Investing In Dividends for Passive Income

By | December 10, 2012

Investing in dividends are a great way to increase your wealth and passive income. As a dividend investor you gain in two ways: the appreciation of the stock and dividend income. Investing in dividends gives a risk adverse investor a great way to lock in gains, as a bad quarter can erase any unrealized gains in a stock price. Dividends can occur annually, bi-annually, monthly, or quarterly, depending on the company, but they are usually given out quarterly. Before you start investing aggressively to chase that dividend yield, here are a few tips to successful dividend investing.

1. Historical Dividend Payout

Dividends are a privilege, not a right. Companies issue out dividends as an incentive for investors to hold on to the stock. Whenever a company runs low on cash, or their debt payments are two high, usually what the managers of the company do is cut dividends to save cash. Companies in cyclical industries are especially susceptible to this, and in times of economic hardship companies usually do things to reduce expenses like layoff workers, sell of less profitable assets, and cut dividends. But dividend cuts can happen for a variety of other reasons. Although you can never know for certain if a company will issue a dividend before they announce it, you can look at a company’s track record to see if they have paid their dividends on time.

2. Is There a Track Record of Dividend Growth?

Aside from looking at companies that pay dividends on time, you should also look to see if dividends have been growing over time. A company that can afford to increase its dividend payout is a signal that it is growing and is doing well. This also shows stability in the company. Don’t believe what anyone says about dividend investing being boring, if a company has consistently growing its dividends, then more likely than not, that company is well managed and financially solid. As a company gets richer, dividends get paid, and the stock price appreciates as a result of increased earnings, higher profits, and better management. So dividend growth also indicates that the business is running well and long term growth.

Here is an example of the top ten dividend paying companies of all time. These companies have consistently increased its dividends for at least the past 50 years.


Company Symbol Since Last Raise
3M Company MMM 1959 7% (February 2012)
American States Water Company AWR 1955 8% (April 2011)
Cincinnati Financial Corporation CINF 1961 <1% (August 2011)
Diebold Incorporated DBD 1954 2% (February 2012)
Dover Corporation DOV 1956 15% (August 2011)
Emerson Electric Co. EMR 1957 16% (November 2011)
Genuine Parts Company GPC 1957 10% (February 2012)
Proctor & Gamble PG 1957 7% (April 2012)
Northwest Natural Gas NWN 1956 15% (August 2011)
Vectren Co. VVC 1960 3% (November 2011)

Looking at this chart, you can see that many of these companies are household names. Even in a recession, people will still need scotch tap, shampoo, or soap right? Too bad you didn’t have this list back in 1957. A $10,000 investment in P&G would have grown to more than $4,000,000 today.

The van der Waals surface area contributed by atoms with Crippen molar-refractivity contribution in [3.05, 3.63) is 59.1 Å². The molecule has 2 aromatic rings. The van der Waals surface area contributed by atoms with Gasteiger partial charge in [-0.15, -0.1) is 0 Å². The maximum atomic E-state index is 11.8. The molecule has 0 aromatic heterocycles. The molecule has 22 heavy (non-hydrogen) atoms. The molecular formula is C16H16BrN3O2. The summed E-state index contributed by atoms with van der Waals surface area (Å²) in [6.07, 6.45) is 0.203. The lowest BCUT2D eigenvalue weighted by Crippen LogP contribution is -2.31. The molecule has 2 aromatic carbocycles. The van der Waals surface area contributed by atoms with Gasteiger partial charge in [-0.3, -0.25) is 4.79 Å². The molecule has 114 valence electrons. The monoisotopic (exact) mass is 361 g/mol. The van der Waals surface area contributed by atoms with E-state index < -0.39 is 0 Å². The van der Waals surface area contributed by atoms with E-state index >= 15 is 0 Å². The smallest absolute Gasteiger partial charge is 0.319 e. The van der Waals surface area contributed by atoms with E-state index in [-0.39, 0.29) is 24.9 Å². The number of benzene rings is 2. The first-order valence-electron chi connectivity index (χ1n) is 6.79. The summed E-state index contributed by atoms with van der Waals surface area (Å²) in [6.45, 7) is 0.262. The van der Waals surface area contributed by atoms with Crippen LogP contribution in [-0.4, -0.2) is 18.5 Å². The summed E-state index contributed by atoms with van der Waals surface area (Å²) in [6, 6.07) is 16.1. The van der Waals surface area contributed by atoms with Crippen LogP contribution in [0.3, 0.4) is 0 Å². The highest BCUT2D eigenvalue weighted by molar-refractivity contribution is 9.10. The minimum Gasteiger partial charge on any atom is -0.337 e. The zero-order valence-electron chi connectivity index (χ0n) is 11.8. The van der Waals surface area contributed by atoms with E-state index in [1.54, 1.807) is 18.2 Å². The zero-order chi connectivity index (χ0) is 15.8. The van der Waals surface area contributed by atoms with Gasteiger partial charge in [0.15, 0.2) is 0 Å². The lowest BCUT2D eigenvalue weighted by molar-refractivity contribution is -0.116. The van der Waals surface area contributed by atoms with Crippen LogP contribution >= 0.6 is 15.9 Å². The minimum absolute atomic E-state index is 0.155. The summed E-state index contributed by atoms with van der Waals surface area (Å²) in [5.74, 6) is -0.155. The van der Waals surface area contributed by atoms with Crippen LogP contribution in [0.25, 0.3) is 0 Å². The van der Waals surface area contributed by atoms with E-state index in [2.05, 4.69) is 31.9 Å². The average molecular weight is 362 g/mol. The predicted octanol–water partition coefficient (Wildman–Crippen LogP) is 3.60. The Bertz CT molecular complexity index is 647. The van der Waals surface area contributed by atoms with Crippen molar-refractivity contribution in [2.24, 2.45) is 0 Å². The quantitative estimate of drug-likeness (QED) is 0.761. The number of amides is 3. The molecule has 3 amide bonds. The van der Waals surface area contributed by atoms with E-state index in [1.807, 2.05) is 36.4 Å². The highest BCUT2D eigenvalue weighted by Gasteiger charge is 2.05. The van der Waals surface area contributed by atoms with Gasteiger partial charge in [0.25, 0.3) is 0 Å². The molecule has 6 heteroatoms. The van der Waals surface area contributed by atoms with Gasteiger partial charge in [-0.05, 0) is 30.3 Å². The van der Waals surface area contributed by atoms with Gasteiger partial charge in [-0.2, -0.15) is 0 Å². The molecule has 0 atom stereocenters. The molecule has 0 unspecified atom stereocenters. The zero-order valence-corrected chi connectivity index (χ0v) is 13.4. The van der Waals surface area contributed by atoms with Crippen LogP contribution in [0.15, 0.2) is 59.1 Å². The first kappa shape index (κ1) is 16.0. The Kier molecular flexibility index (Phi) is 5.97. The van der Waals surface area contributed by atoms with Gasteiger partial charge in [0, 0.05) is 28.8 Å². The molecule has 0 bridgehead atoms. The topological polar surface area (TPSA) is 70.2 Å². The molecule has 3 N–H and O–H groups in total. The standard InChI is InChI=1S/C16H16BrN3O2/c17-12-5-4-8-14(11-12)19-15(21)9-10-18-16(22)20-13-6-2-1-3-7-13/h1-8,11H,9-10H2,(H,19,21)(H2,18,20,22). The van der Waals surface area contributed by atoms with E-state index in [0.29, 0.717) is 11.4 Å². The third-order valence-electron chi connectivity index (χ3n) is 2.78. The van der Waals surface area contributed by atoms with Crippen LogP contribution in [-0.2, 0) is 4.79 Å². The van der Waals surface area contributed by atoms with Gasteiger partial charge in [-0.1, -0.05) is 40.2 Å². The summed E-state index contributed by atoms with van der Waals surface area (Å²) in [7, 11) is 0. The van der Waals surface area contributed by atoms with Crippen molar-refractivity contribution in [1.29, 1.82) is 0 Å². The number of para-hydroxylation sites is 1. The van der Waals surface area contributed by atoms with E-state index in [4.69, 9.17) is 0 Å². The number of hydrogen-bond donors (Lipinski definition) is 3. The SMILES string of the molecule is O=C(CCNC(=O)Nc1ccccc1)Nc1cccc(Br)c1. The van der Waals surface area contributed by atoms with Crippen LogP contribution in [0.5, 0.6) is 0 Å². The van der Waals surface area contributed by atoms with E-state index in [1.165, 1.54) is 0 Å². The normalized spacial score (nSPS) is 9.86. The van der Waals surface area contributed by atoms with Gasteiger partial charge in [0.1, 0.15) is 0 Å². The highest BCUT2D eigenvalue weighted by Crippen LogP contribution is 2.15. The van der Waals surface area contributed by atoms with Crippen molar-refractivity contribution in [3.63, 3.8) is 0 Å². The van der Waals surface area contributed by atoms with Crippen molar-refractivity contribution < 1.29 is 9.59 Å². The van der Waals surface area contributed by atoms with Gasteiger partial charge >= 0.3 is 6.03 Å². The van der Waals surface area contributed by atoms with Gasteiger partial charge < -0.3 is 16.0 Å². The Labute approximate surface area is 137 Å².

The great thing about dividend investing is compounding returns. Instead of spending the dividend income, if you were to reinvest these dividends back and purchase additional shares, you can profit more from the appreciation of the stock. For example, say you choose a defensive stock that has stable (and growing) sales and has a long history of paying off dividends. If the company gives a 3% dividend yield and has appreciated 7% for the year, Your overall return would be more than 10% assuming you reinvested those dividends.

So what should you look for when looking at companies to invest?

1. Defensive Companies

You want to choose a company with a long-term investing strategy. These companies should sell products that are in demand and are stable despite the economy.  Your intention should be to never sell as selling kills that income stream.

2. The Financials
A companies income is driven by earnings. Look at the past 2 years of earnings or Revenue-Cogs = Earnings, or a better measure is EBITDA, earnings before interest taxes depreciation and amortization. Is EBITDA growing or shrinking? Other things to consider is its balance sheet and statement of cash flow. To read more in detail about evaluating a stock’s financials read this article: How To Invest Like Warren Buffett 

3. Economic Moat
Basically how hard is it to enter the business? A company can make lots of money selling a hot product today, but in 10 years, other competitors can decrease profits and may drive that company out of business. Companies that have a sustainable advantage will produce higher returns on their investment than other companies, and will stay in business long term. The four types of economic moats are Intangible assets, customer switching costs, the network effect, and cost advantages. Companies with such economic moats include Disney, Walmart, Microsoft, Johnshon & Johnshon, and McDonalds. These companies have been around for decades and benefited from above average returns as a result of their competitive advantage.

4. Dividend Payout History
I have mentioned this before, but it is worth a re-mention, look for a company with a long history of paying dividends and also that their dividends are increasing like clockwork. This move signals to investors that the management is investor-friendly and will imply that in the future, dividends will consistently be paid and increased further.

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